Foxconn is coming to the United States. The Taiwan-based tech manufacturer, known for providing the requisite parts to bring many of your favorite Apple products to life, has always maintained a larger presence in Asia than in the west. And while that will likely remain the case, Foxconn is indeed extending its reach in the U.S., and is not only establishing a display factory in Wisconsin, but also setting up a brand new North American headquarters in Milwaukee. The tech firm is reportedly purchasing a seven-story building from Northwestern Mutual, and will ultimately employ 500 people to work in the new facility. Sure, that’s a whole lot fewer than the 13,000 jobs it’ll be creating at its display facility just 30 miles south, but it does indicate that Foxconn is serious about its American presence.
As Reuters reported, this recent announcement comes about a year after Foxconn revealed that it would be investing a hefty $10 billion over the course of the next four years in order to establish its 20 million square foot LCD panel plant. It’s a big move, but at scale with what one might expect from the Taiwanese company. After all, it is the world’s most prolific contract electronics manufacturer, and has an employee roster of more than a million people.
It’s not terribly surprising that Foxconn is doubling down on Wisconsin as its home base, either. Recently, the University of Wisconsin-Milwaukee launched a co-op program that encourages engineering students to travel to Taiwan in order to pursue further education at Chung Yuan Christian University, while working at a Foxconn facility before attaining their final degrees. This program will kick off come fall with a fledgling class of five students, who will first work at Foxconn in Wisconsin, and then travel to Taiwan in February. Foxconn is offering similar work-study programs to students in other midwestern universities.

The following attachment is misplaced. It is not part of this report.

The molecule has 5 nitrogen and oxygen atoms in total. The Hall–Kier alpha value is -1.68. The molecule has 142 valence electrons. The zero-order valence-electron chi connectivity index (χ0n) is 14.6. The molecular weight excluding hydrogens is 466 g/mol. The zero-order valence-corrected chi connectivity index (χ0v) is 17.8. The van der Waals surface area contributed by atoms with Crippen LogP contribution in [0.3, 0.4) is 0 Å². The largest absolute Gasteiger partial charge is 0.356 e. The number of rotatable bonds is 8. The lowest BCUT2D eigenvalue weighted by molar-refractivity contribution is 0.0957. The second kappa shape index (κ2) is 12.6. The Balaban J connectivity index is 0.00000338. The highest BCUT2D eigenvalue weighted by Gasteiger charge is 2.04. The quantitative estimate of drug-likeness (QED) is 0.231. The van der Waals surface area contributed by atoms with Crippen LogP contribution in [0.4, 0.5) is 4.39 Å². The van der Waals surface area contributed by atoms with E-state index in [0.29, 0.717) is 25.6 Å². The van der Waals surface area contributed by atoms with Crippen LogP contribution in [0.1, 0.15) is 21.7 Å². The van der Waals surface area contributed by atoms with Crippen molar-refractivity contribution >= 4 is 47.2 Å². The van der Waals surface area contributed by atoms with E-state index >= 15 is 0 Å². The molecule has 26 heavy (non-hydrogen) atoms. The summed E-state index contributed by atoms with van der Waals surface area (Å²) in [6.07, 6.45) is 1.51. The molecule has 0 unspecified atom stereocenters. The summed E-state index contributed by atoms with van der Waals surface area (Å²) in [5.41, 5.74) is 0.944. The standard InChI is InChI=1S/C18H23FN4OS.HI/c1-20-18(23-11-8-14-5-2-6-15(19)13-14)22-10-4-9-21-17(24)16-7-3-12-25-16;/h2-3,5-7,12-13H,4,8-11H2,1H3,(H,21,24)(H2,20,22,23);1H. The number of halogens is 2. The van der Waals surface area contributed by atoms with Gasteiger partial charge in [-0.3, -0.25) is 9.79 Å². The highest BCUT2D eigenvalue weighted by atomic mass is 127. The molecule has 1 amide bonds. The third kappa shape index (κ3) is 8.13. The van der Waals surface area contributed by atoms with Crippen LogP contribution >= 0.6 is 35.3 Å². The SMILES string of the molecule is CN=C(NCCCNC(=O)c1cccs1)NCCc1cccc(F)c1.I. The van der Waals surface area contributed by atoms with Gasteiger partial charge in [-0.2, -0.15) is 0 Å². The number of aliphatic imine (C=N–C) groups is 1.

Moreover, Wisconsin has been more than generous in welcoming Foxconn. In total, the state has offered $3 billion in tax breaks to play out in the next 15 years. But if Foxconn manages to bring the number of jobs it’s currently projecting into the state and increase domestic tech manufacturing, Wisconsin could have a lot to gain as a result.